Omer Paracha walks over to his garden, where I’ve been seated by the house’s security. “I hope you don’t mind,” he says, telling me that with elders in the family, they’re taking every precaution possible regarding Covid-19. Of course, I don’t mind.
Omer, a young producer from Hollywood, whose debut film — Echo Boomers starring Alex Pettyfer, Patrick Schwarzenegger and Michael Shannon came out last year — seems nothing like your average showbiz producer. He doesn’t walk the walk, or talk the talk of a know-it-all bigshot who’s got it made. There’s a sense of untarnished innocence in the way he explains himself, that’s not really there in the industry. His simplicity, mind you, does not mean that there’s a lack of perspicacity.
A graduate of Lynn University, Florida, where he did his Bachelors and Masters in multimedia and design, Omer learned filmmaking before venturing into production.
Like his elder brother, Habib Paracha, who has produced several films in Hollywood, and whose interview Icon carried last year, Omer doesn’t want to just do films. He has a bigger plan in the works.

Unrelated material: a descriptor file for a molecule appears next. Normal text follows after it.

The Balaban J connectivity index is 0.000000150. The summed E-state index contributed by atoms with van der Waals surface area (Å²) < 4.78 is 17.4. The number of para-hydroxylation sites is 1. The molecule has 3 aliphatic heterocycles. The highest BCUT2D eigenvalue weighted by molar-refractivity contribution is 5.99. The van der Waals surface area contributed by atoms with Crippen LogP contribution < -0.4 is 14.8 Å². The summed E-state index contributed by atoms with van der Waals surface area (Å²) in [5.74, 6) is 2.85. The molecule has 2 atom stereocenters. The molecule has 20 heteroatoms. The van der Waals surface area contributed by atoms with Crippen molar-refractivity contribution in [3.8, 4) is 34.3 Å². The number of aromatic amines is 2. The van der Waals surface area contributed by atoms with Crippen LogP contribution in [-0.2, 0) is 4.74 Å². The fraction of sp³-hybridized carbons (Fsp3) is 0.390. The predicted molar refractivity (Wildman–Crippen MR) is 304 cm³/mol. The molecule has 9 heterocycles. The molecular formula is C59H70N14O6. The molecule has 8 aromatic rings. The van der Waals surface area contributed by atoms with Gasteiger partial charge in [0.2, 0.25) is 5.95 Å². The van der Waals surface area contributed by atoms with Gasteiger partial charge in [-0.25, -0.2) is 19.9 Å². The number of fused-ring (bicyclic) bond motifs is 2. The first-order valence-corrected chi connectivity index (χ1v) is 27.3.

The young producer of Monstrous and Afterward, set for release between this and next year, Omer Paracha is slowly putting in place plans to make a bridge between Pakistani and Hollywood cinema
“Echo Boomers was my stepping stone to get into the industry,” he says with a sense of candid calmness. “I’m, hopefully, stepping into bigger features.”
Echo Boomers is about five college graduates who, struck down by the debt and bad economy in America, rob the rich (who are insured, by the way) as a way to get even. The film, surprisingly, has engaging performances from Patrick Schwarzenegger (Arnold Schwarzenegger’s son) and Michael Shannon (The Shape of Water, 99 Homes, General Zod from Man of Steel), with a fresh twist of perspective. To the youngsters in the film, it was more about making a statement of the injustices, rather than just stealing, Omer explains. “The film has a millennial-meets-Gen-Z vibe to it,” he says, clarifying that, since the characters are dealing with deep personal problems, the heists felt like a release.
“This was a true story. This actually happened in Chicago to people, they’re in jail now.” The director, Seth Savory, Omer tells me, knew them.